Parenting tips: Teenagers and risky behaviour
TEENAGERS are always looking to try new things – and when you combine that sense of adventure with a greater desire for independence, it can lead to them engaging in risky behaviour.
There are different levels of risky behaviour – maybe it’s merely your teen taking too many risks, trying new scooter tricks or being half an hour late returning home from the beach.
But it can be more serious such as sexting, smoking, binge drinking, drug use, trespassing, vandalism, fighting, truancy or engaging in unprotected sex.
SO WHAT CAN YOU DO IF YOUR TEENAGER IS ENGAGING IN THIS BEHAVIOUR?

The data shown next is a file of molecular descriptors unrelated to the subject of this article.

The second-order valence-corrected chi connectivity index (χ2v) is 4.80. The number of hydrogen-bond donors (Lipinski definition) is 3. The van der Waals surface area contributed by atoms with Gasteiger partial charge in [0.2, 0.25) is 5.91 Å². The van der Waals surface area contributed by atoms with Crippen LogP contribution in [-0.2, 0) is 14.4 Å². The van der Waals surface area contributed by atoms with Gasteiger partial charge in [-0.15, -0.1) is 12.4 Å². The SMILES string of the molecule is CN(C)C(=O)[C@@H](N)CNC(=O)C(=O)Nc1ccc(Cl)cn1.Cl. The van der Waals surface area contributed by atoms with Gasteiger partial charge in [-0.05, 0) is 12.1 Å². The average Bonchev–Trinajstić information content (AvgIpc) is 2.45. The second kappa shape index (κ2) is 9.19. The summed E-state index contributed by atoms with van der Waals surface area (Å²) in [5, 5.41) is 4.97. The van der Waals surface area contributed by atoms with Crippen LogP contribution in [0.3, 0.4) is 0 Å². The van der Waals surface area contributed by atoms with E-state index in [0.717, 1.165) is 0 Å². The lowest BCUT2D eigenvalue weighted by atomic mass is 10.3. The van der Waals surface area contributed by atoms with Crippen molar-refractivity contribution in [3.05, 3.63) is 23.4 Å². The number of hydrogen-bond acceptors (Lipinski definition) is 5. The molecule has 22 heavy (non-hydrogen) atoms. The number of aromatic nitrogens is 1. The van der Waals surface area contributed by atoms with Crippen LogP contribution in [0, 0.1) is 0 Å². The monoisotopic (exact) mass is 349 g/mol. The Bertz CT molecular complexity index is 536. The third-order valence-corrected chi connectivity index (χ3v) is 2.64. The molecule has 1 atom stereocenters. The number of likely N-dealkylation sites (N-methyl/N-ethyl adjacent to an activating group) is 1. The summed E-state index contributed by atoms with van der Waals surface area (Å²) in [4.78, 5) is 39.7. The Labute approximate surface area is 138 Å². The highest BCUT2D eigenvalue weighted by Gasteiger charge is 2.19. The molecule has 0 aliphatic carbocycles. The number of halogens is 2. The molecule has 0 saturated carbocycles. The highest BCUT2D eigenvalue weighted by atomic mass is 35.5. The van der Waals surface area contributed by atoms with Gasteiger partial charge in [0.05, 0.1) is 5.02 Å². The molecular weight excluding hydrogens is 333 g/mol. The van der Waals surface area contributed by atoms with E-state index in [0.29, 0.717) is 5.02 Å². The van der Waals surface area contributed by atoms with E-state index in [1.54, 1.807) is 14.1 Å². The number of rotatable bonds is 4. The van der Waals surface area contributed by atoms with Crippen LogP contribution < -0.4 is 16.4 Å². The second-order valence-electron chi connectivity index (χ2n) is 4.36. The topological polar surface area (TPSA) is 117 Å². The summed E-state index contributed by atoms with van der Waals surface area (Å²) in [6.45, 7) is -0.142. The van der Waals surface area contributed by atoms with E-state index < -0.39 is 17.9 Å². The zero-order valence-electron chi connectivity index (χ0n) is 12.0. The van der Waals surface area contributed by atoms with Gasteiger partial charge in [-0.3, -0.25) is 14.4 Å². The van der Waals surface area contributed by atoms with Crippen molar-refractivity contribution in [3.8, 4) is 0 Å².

Understand why they are doing it.
It’s really important to remember that the part of our brain that handles planning and impulse control doesn’t mature until about 25 years of age.
With that in mind, is it any wonder that teenagers make some decisions without considering the consequences?
That doesn’t make it easier to live with as a parent, but understanding why it is occurring can help you come up with effective ways to encourage your teen to stay safe.
TALK WITH YOUR TEEN
You want to talk about values, behaviour and consequences with your teen while being careful that you don’t come across as lecturing them as this may encourage rebellion.
Try to empathise about how difficult it can be to not engage in certain behaviour, but remind them what the consequences can be and how you want the best for them.
Link those comments to the values your family has.
It is also a good idea to set out rules and the consequences for breaking them before they start engaging in that behaviour.
That way they know what to expect and you give them some responsibility.